El-Yousef said the internally displaced Palestinians in Gaza were without a proper mechanism to care for their basic needs and most hospitals are not functioning because of the lack of electricity, fuel and medicines.
“Gazans are on the brink of starvation, dehydration, and disease outbreaks given the thousands of bodies rotting under the rubble; the start of the winter season; and the lack of any hygiene with 700 people sharing a shower and 500 people sharing a toilet,” he wrote.
He said some 600 people had taken refuge inside the Holy Family Parish complex located in northern Gaza, although Israel has asked that all Palestinians evacuate to the south.
“That is a huge responsibility to provide for their daily needs at a time of war and at a time when no new supplies are coming to the north,” he said.
The Christian community in Gaza has lost 21 people so far — over 2% of the Christian population.
“This is very devastating to all of us given that we have personally known most of those killed from previous visits and many were recipients of some of the aid programs and various activities,” he said of the Christians, most of whom have been killed on site of the Greek Orthodox church that was hit with an Israeli strike.
Israel has maintained that Hamas embeds its weapons and members within the civilian population and near sensitive locations such as hospitals and schools. Over the past week the IDF has taken foreign and Israeli TV reporters into Gaza to see the complex network of tunnels they uncovered underneath the main Al Shifa Hospital they say were used by Hamas terrorists.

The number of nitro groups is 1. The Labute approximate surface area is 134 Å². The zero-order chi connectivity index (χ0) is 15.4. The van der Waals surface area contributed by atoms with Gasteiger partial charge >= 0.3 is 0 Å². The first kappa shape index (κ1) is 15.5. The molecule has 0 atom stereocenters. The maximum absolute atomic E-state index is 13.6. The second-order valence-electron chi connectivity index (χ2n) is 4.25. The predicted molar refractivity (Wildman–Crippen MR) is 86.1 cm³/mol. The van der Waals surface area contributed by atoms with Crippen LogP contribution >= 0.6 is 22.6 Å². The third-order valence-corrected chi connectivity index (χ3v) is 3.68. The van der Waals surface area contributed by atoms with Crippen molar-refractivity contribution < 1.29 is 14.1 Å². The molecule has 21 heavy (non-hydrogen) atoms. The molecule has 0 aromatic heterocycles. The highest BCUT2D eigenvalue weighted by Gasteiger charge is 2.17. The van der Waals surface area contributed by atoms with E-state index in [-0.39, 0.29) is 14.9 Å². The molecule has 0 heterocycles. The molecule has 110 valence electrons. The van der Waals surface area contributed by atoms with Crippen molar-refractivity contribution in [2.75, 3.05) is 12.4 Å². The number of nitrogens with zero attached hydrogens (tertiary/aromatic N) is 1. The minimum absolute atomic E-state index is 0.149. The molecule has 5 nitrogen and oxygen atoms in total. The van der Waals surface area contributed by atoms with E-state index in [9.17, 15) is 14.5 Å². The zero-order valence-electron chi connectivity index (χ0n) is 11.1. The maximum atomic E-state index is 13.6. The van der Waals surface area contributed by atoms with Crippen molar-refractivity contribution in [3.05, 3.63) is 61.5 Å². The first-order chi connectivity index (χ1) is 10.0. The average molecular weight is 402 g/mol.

El-Yousef said all Christian families in Gaza have been affected by the war, and the homes of over 50 families from the community have been destroyed.
“Incredible suffering of our small community, and we have not seen the worst of this ugly war yet,” El-Yousef said, adding that “most hospitals are out of service given the lack of electricity, fuel, and medicines; 55 ambulances have been damaged; fatalities include 102 U.N. relief workers, 200 health workers, and 51 journalists.”
He acknowledged that 11 bakeries have been destroyed “leaving people to wait between 4-6 hours to get some bread at the few operating bakeries; 45% of all housing units either completely or severely destroyed raising serious questions regarding the day after,” El-Yousef said.
One of the saddest incidents suffered by the community is that of the death of the parish’s 80-year-old former church organist and retired music teacher who was taking refuge at the Holy Family church complex. She was shot in the leg just outside her home after going to check on it and bring back some clothes. Because of the security situation, no one could reach her to take her to a hospital and she bled to death, El-Yousef said.
“She was on the street for three days until her body was collected and buried in a mass grave,” he said. “May they all rest in eternal peace.”
El-Yousef emphasized that the “Christian message of forgiveness, coexistence, tolerance, love, and peace does not change during times of war.”
“It is critical that this message continues to guide our society so that some tracks can be found to move forward to reach justice and peace for all who call the Holy Land home,” he said. “Humanity must return and all children of God regardless of their religion or nationality should be treated equally with dignity.”